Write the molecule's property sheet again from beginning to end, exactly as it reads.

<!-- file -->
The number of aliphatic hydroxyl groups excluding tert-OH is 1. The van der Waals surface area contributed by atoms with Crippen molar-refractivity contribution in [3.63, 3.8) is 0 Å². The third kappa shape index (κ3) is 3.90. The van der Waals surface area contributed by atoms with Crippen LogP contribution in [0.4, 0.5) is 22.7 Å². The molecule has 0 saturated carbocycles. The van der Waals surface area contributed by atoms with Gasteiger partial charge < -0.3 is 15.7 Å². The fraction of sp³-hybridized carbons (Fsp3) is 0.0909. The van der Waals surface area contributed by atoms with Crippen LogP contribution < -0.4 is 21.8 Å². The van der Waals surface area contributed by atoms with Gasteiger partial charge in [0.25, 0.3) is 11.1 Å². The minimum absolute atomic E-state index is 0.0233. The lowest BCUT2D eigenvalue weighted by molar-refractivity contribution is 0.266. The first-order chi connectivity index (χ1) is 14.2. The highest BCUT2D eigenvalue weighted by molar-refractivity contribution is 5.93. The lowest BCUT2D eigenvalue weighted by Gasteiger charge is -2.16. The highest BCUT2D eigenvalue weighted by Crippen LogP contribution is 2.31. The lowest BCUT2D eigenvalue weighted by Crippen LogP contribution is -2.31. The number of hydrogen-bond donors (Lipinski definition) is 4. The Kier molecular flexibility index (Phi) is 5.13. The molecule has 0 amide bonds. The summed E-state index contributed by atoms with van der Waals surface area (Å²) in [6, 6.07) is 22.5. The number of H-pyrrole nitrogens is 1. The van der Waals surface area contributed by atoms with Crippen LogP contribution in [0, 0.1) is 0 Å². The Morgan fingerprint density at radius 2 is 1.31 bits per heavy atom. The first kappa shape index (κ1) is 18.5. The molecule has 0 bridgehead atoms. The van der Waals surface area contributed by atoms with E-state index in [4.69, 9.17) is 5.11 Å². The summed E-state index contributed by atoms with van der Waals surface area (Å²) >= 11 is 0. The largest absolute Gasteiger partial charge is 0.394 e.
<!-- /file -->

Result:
The number of aliphatic hydroxyl groups excluding tert-OH is 1. The van der Waals surface area contributed by atoms with Crippen molar-refractivity contribution in [3.63, 3.8) is 0 Å². The third kappa shape index (κ3) is 3.90. The van der Waals surface area contributed by atoms with Crippen LogP contribution in [0.4, 0.5) is 22.7 Å². The molecule has 0 saturated carbocycles. The van der Waals surface area contributed by atoms with Gasteiger partial charge < -0.3 is 15.7 Å². The fraction of sp³-hybridized carbons (Fsp3) is 0.0909. The van der Waals surface area contributed by atoms with Crippen LogP contribution < -0.4 is 21.8 Å². The van der Waals surface area contributed by atoms with Gasteiger partial charge in [0.25, 0.3) is 11.1 Å². The minimum absolute atomic E-state index is 0.0233. The lowest BCUT2D eigenvalue weighted by molar-refractivity contribution is 0.266. The first-order chi connectivity index (χ1) is 14.2. The highest BCUT2D eigenvalue weighted by molar-refractivity contribution is 5.93. The lowest BCUT2D eigenvalue weighted by Gasteiger charge is -2.16. The highest BCUT2D eigenvalue weighted by Crippen LogP contribution is 2.31. The lowest BCUT2D eigenvalue weighted by Crippen LogP contribution is -2.31. The number of hydrogen-bond donors (Lipinski definition) is 4. The Kier molecular flexibility index (Phi) is 5.13. The molecule has 0 amide bonds. The summed E-state index contributed by atoms with van der Waals surface area (Å²) in [6, 6.07) is 22.5. The number of H-pyrrole nitrogens is 1. The van der Waals surface area contributed by atoms with Crippen LogP contribution in [0, 0.1) is 0 Å². The Morgan fingerprint density at radius 2 is 1.31 bits per heavy atom. The first kappa shape index (κ1) is 18.5. The molecule has 0 bridgehead atoms. The van der Waals surface area contributed by atoms with E-state index in [4.69, 9.17) is 5.11 Å². The summed E-state index contributed by atoms with van der Waals surface area (Å²) >= 11 is 0. The largest absolute Gasteiger partial charge is 0.394 e.